Linked with more than two dozen deaths since its discovery, B virus is the only identified nonhuman primate herpesvirus that displays severe pathogenicity in humans. The last identified case of human B virus infection occurred in 2008, with the last known fatality occurring when a worker at the Yerkes National Primate Research Center was infected in 1997 after an eye splash occurred. Proper personal protective equipment is essential when working with macaques, especially those who have tested positive for the virus. Bites, scratches and exposures to mucous membranes, including the eye, must be cleaned immediately. Samples from both the macaque and human should be sent for B virus diagnostic testing as recommended by the B Virus Working Group here: BVIRUS.pdf
As of 2002, there had been 26 well-defined cases of human B virus infection, 16 of which lead to death. At least 20 of the patients developed some degree of encephalitis.
Herpes B virus was first identified in 1932 following the death of Dr. William Brebner, a young physician who was bitten by a monkey while researching the virus that causes poliomyelitis. Soon after, Brebner developed localized erythema, followed by lymphangitis, lymphadenitis and, ultimately, transverse myelitis. Neurologic tissues obtained during Dr. Brebner’s autopsy revealed the presence of an ultrafilterable agent that appeared similar to HSV in cell culture. This isolate was originally termed “W virus.”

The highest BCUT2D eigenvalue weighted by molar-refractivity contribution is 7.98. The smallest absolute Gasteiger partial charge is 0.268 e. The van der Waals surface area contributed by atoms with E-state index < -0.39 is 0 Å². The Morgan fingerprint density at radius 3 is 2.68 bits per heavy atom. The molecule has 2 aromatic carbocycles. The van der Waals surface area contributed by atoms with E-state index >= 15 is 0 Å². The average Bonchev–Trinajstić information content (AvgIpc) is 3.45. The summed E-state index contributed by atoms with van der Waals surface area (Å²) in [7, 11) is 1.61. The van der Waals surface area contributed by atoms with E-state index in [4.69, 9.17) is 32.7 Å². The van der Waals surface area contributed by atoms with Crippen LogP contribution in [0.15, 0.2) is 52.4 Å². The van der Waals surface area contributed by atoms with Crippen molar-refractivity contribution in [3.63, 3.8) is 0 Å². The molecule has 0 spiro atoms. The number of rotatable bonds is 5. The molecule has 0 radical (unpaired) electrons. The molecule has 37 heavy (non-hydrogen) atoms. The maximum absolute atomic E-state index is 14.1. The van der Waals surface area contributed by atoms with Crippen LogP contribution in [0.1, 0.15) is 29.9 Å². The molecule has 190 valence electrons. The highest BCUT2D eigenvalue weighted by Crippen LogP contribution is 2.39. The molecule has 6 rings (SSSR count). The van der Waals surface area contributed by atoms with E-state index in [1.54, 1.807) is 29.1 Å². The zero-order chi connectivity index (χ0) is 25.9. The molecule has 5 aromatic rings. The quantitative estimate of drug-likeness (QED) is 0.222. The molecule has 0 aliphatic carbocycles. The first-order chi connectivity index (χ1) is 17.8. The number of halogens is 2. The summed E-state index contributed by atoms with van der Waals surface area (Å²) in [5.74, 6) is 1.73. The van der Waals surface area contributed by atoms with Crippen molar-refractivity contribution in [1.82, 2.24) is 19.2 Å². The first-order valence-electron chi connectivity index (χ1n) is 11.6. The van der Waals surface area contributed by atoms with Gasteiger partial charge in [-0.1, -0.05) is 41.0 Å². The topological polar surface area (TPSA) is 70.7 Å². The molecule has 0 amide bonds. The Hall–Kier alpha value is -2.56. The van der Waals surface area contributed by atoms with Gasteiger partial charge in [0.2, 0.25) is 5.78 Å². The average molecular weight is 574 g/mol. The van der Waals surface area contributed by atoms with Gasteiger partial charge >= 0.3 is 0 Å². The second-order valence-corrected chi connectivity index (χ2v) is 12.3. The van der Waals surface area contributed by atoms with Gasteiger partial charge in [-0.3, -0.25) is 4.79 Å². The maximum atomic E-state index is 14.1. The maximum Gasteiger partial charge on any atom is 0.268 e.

Within a year of Brebner’s death, Dr. Albert Sabin identified an unfilterable agent from the same tissue, which he later named B virus. Sabin further described the lethality of B virus by showing that infectivity was independent of the route of inoculation. Additionally, it was observed that B virus induced immunologic responses similar to HSV-1 as well as shared similarities to HVP-2 and Langur herpesvirus, two other nonhuman primate alphaherpesviruses.()
By 1959, B virus was identified as the causative agent in 17 human cases, 12 of which resulted in death (). Approximately 50 cases had been identified by 2002, although only 26 were well documented. The latest identified case of B virus occurred in 2008, per the National B Virus Resource Center in Atlanta, GA.
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